When two Kildare men get to talking about life, the universe and everything, the results can be interesting for anyone listening in. So, it was when Ray D’Arcy spoke to writer Conor Creighton about his new book, the meditation memoir This Is It. Although they had some things in common, there were definitely many things they came at from very different places. They started talking on more or less common ground – Ray said he grew up in a very tense house and Conor could empathise:
“And I think, Ray, to be honest, you know what I mean, that was also just 80s Ireland. There was a lot of like – there was a lot of uncertainty. And people didn’t know – I mean, there were times when my Dad was on the dole, do you know what I mean? Times were hard and we didn’t have the emotional fluency that I think we do now.”
17-year-old Conor left Kildare and went to the Swiss Alps, where he worked in a hostel and had a crush on a German girl with dreadlocks, who smoked roll-up cigarettes. He travelled a lot, doing what he says are the clichéd things young people do, growing his own dreadlocks, smoking too much dope. And he also suffered from anxiety and depression. Looking back on it now, Ray wants to know if everything in his life has been leading to the point he’s at now, having written what he calls a meditation memoir.
“In the murky years of my 20s and early 30s I had no idea where I was heading. I just felt like I was heading from one anxious spiral to another. I suppose that’s the great thing about hindsight, and when you do kind of finally emerge with some sort of learning, you go, ‘Ah, that was necessary and that was necessary,’ and there was some sort of greater plan.”
Like a lot of people who hear about meditation, Conor was very cynical about it when he first encountered it. It took the breakdown of a serious relationship – what he thought of at the time as his road to happiness – to make him take another look at meditation.
“I remember just lying on my carpet. I was age 33. And I’d had a panic attack. And just had this moment where I was like, ‘I’m 33 years of age, like what is going on here? How come I haven’t got this together?’”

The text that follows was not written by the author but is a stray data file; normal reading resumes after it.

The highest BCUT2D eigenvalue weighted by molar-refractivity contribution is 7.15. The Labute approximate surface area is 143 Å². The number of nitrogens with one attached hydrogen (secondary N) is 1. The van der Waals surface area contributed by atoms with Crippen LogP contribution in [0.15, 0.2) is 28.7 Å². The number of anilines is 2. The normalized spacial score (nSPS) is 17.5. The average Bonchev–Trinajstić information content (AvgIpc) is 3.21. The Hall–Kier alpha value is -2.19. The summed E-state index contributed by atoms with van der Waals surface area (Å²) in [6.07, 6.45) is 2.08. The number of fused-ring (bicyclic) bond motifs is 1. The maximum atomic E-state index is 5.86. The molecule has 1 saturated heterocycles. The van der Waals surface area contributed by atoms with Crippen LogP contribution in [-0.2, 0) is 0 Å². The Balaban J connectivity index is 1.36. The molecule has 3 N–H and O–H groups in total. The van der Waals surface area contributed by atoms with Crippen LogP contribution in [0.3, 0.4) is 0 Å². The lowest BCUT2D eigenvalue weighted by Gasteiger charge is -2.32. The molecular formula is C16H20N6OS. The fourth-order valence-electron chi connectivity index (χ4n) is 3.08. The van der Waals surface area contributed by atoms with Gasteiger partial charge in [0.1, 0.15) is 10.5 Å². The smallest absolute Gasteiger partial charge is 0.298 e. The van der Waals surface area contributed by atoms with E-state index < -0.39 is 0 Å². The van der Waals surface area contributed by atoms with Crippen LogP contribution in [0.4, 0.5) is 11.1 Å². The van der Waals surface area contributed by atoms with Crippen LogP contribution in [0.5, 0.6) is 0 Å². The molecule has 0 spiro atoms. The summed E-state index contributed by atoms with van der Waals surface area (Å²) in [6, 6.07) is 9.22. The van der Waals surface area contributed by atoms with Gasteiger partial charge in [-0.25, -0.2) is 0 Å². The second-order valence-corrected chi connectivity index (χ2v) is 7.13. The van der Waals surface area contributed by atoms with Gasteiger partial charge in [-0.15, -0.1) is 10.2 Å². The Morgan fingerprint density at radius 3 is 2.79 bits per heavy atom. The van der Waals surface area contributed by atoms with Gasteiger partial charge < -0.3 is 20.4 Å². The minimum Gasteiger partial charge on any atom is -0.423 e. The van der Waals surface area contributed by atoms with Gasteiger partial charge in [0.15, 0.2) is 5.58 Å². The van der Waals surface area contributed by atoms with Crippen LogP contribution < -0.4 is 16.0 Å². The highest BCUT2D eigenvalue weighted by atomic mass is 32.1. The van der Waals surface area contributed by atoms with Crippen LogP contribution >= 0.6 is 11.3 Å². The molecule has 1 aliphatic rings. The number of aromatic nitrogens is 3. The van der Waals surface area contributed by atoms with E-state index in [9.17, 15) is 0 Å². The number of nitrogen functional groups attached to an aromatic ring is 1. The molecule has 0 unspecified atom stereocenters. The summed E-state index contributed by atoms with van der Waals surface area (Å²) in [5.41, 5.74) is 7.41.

As if by magic, Conor remembered he’d seen an ad for meditation app Headspace that day. He downloaded the app and listened to the introductory guided meditation about 60 times that same day.
“Because every time I did the meditation, Ray, there was a tiny brief second where I felt, oh – maybe it’s not all that bad.”
That was the hook that led Conor down the road to becoming a meditation teacher and publishing his memoir. But, Ray wanted to know, what is meditation? Conor’s answer:
“I feel that meditation is kind of like a radical encounter with yourself… Meditation is sort of the technique for learning how to just become aware of what you’re doing.”
In the book, Conor writes that meditation is an alternative to thinking. Rational Ray wants spiritual Conor to explain himself. And he does, focusing mainly on the fact that our brain is not designed to make us happy, but to keep us alive. Not having to believe every thought that comes into our heads gives us, Conor suggests, “a beautiful freedom”. Ray is unmoved. The enjoyably antagonistic discussion ends with Ray making a date to talk to Conor again in a year’s time, when he (Ray) has had a proper chance to read and digest the book. Put a reminder in your calendar.
You can hear the full conversation between Ray and Conor by going here.
This Is It by Conor Creighton is published by Gill Books.
Niall Ó Sioradáin
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